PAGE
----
This track is really reigned by Tony Banks’ keys. Rael is tired of having this schizophrenic flashes in the middle of the rubble, so when he suddenly smells a strange scent, he decides to follow it to see where it comes from. It leads him to a hole in the wall and he succeeds to crawl through it. Now he witnesses the strangest thing: a pool filled with snakes all having female heads and breasts. The entities are seducing him to join them in the pool. Has this something to do with Rael’s criminal record? However, Rael stands astonished doubting his sight, struck by beauty, gripped in fright. Rael enters the pool and the Lamia start to devour Rael’s body but they end up dying because of his poisonous blood! The track flows over to ‘Silent Sorrow in Empty Boats’, a very calm interlude with a zooming mellotron, a sinister warning of what’s to come on side 4…

-Continue to Side 4

Progressive rock, a genre to love or hate.  It originated in the late sixties thanks to heavy psychedelic rock influences and was pioneered by bands that wanted to go beyond the standard verse-chorus  based song structures.  As a result, often complex instrumental songs were bundled on concept albums with epic pretensions. It’s well possible that you once caught yourself asking what the hell one of these bands was trying to tell you while listening to one of their albums. The answers are provided here, in Prog Albums Explained. All you need  is the album, a comfortable couch and some good headphones.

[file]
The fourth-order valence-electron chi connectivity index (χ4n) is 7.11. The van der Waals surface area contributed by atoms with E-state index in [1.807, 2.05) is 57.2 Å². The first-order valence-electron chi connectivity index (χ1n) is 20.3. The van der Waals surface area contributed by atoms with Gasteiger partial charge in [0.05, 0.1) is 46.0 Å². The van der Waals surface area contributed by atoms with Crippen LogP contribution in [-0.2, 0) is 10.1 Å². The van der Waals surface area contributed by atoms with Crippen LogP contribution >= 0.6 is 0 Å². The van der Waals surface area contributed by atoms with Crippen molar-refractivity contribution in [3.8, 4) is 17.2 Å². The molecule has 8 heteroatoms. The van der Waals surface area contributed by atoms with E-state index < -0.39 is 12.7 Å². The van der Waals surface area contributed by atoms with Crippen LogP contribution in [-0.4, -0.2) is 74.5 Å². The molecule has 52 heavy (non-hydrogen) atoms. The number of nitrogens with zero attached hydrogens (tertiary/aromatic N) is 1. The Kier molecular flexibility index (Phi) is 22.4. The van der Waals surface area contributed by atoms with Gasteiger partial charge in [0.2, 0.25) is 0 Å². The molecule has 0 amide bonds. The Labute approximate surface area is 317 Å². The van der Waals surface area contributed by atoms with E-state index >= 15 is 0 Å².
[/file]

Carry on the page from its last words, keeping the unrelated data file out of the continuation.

Year: 1974

Genre: Progressive Rock

Preceded by: Selling England by the Pound (1973)

Followed by: A Trick of the Tail (1976)

Related to: Pink Floyd – The Dark Side of the Moon

 

 

Side 2: (continued from Side 1)

Track 1: Back in N.Y.C. + Track 2: Hairless Heart

These tracks are also treated as one as the first song smoothly fades into the second instrumental one. As Rael has now seen something and some people he is familiar with, he’s thrown in into a flashback that takes him back to the streets of New York City. He’s contemplating the times he had there together with the gang. How he gained their respect by misbehaving in several ways:  I’m the pitcher in the chain gang, we don’t believe in pain. In this way, this song gives the listener a first glance at the distorted mind of Rael which was discussed earlier in the title track. The music is creating some panic at this point, before fading into the instrumental interlude. No time for romantic escape, when your fluffy heart is ready for rape.

Track 3: Counting Out Time

Despite this warning from the last track, everything is becoming much more brighter in this song where Rael has his first experiences with love. We are now confronted with the softer sides of his character in what’s probably the most accessible song on the whole album. It has a catchy melody with a lot of synths that will stay in your head for days after hearing it, but the lyrics are probably still way too odd to become a mainstream hit (Erogenous zones I love you. Without you, what would a poor boy do?). Perhaps we should be happy about that. In fact, this song is the prelude to the next one, as the album is now reaching its melodic peak. Move over Casanova.

Track 4: The Carpet Crawlers